In addition to the differences depending on the origin of propolis, the literature is not uniform regarding the extraction method of the antioxidant compounds, and the differences can significantly influence the extraction results.

Based on the available data, extraction was mainly carried out with different mixtures of ethanol and water in the experiments, but extraction with methanol and other solvent also occurs. Regarding the methods for determining the antioxidant properties, only the results of experiments based on in vitro spectrophotometry have been reported, including the determination of radical scavenging properties (DPPH – 2,2-diphenyl-1-picrylhydrazyl, ABTS – 2,2’-azino-bis(3-ethylbenzothiazoline-6-sulfonic acid), ORAC (Oxygen Radical Absorbance Capacity), as well as total polyphenol content (Folin-Ciocalteu method) and total flavonoid content. Although in the case of propolis extracts from different locations, polyphenol contents of the same order of magnitude as in the case of honey were measured (typically in the 18-500 mg gallic acid equivalent/ml range), in the case of a Turkish sample there was also a value above 19,000 mg gallic acid equivalent/ml, and values above 1,000 mg gallic acid equivalent/ml were also measured for Brazilian samples. The situation is similar with regard to the total flavonoid content, where the majority of the samples stayed in the range typical of honey (1-25 mg catechin equivalent/ml), however, there were also extremely high values: nearly 5,000 mg catechin equivalent/ml in the case of an Algerian propolis, and a value over 29,000 mg catechin equivalent/ml in the case of a Turkish propolis. As for the radical scavenging ability, once again, values in the range of honey are reported by researchers (e.g., 50-80% inhibition in the case of DPPH radicals), but extreme values are also typical here (e.g., 90.7–99.34% inhibition in the case of a Malay honey). Similar to honey, numerous studies have confirmed in the case of propolis its effectiveness in the case of tests carried out on various animal and human bodily fluids and cell cultures, in terms of antioxidation properties.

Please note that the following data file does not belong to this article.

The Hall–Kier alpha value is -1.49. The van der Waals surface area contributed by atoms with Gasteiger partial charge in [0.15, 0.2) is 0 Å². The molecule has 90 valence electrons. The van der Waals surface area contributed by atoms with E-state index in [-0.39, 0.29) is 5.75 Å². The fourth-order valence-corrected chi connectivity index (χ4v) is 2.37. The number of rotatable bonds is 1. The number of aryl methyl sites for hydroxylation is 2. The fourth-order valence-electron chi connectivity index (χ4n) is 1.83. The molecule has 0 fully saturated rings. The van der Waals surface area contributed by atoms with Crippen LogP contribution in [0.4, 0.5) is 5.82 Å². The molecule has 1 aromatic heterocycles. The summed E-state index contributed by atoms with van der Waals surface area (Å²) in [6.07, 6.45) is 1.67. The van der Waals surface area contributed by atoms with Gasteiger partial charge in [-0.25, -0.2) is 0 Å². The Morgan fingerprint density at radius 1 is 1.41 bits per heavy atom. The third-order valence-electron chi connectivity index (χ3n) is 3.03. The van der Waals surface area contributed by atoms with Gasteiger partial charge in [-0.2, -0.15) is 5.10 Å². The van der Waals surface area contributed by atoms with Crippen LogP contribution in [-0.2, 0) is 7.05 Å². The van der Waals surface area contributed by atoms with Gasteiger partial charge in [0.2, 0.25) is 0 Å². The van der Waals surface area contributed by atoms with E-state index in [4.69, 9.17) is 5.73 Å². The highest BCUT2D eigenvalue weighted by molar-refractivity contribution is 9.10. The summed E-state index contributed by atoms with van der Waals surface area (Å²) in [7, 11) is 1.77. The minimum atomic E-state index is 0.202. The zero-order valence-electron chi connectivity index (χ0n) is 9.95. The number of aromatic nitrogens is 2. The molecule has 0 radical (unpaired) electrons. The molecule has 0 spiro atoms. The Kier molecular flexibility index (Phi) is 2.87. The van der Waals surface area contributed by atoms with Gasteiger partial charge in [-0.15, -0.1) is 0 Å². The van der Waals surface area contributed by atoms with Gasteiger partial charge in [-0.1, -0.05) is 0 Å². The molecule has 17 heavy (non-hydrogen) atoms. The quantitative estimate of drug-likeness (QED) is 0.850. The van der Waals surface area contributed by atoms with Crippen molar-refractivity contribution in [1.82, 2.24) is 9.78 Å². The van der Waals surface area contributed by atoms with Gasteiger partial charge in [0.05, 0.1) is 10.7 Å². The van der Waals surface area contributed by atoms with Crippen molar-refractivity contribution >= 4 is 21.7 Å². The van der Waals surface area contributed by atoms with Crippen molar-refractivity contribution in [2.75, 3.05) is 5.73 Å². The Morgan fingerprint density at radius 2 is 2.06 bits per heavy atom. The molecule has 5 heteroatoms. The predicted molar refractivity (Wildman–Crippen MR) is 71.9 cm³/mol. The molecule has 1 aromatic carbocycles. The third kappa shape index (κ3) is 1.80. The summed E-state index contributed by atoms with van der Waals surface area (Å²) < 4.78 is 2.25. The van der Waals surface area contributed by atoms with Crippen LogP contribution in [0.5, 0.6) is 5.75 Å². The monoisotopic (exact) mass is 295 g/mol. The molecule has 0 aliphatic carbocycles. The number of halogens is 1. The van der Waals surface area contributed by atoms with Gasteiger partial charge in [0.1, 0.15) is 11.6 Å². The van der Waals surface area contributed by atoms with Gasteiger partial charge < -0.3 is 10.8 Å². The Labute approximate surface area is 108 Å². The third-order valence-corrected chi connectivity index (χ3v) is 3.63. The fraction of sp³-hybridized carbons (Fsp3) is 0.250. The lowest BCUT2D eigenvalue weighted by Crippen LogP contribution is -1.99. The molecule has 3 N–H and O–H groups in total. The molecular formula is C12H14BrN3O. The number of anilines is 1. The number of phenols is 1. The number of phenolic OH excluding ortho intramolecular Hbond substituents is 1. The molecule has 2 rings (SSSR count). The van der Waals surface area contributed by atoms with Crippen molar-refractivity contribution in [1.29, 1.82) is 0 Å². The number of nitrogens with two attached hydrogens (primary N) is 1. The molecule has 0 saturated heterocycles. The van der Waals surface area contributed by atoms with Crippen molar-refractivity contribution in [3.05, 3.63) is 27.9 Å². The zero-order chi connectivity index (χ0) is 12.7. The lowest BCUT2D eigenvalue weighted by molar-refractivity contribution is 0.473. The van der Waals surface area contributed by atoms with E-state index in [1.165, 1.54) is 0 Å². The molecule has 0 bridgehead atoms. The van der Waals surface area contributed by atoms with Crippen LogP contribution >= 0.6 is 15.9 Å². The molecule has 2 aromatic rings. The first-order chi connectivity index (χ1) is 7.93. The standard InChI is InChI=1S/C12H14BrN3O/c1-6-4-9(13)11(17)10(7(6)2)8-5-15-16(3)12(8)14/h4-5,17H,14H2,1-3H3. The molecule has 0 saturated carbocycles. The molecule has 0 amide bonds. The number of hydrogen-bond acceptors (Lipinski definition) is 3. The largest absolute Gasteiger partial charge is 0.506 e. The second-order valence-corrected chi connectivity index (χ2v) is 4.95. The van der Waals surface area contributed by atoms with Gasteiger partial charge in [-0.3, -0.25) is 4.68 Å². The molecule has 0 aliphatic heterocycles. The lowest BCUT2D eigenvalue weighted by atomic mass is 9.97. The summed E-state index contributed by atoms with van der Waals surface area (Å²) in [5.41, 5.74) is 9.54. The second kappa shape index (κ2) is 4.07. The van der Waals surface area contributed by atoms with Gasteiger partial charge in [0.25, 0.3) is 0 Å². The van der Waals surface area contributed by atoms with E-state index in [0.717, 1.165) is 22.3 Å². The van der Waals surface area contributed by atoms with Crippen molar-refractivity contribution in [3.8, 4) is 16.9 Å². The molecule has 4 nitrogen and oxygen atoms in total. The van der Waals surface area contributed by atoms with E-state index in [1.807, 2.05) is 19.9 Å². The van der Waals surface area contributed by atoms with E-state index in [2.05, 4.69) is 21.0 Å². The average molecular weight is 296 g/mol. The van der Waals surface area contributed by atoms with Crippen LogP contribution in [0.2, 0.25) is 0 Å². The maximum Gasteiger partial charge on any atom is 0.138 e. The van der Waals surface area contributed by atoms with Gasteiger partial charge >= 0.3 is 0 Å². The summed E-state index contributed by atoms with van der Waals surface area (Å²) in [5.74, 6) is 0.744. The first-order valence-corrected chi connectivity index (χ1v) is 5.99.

9. Synergistic interaction of propolis and honey

Propolises of different origins can show a synergistic interaction not only with each other, but also when mixed with honey. Following the mixing of propolis extracts from Iraq, it was possible to prove a synergistic effect against various pathogens (E. coli, S. aureus, C. albicans) in microbiological tests. Similarly, in animal experiments, the extent of the wound healing effect (reepithelization) was increased in the case of a propolis mixture [27].

Due to the deterioration of sensory characteristics, propolis is typically mixed with honey in a proportion of no more than 1%. Even at this concentration, a four- to fivefold increase in the amount of phenolic compounds, phenolic acids and flavonoids was measured, and the anthocyanin and carotenoid content of the mixture also increased several times. Of the flavonoids, especially the amount of galangin, chrysin, pinocembrin and pinobanksin, while of phenolic acids, the amount of ferulic acid, caffeic acid and p-coumaric acid increased. The radical scavenging (ABTS, DPPH) and metal ion reducing capacity (FRAP – Ferric Reducing Antioxidant Power, CUPRAC – Cupric Reducing Antioxidant Capacity), measured by various in vitro methods, also showed multiple increases [26].

The synergistic interaction of propolis and honey was also confirmed in antimicrobial tests. In the research, in the case of antibiotic-resistant strains of E. coli, S. aureus and C. albicans, honey strengthened the effect of propolis both in cultures of individual strains and their mixtures [29].

10. Acknowledgment

Az anyag összeállításához Bencsik Boglárka demonstrátor hallgató is hozzájárult.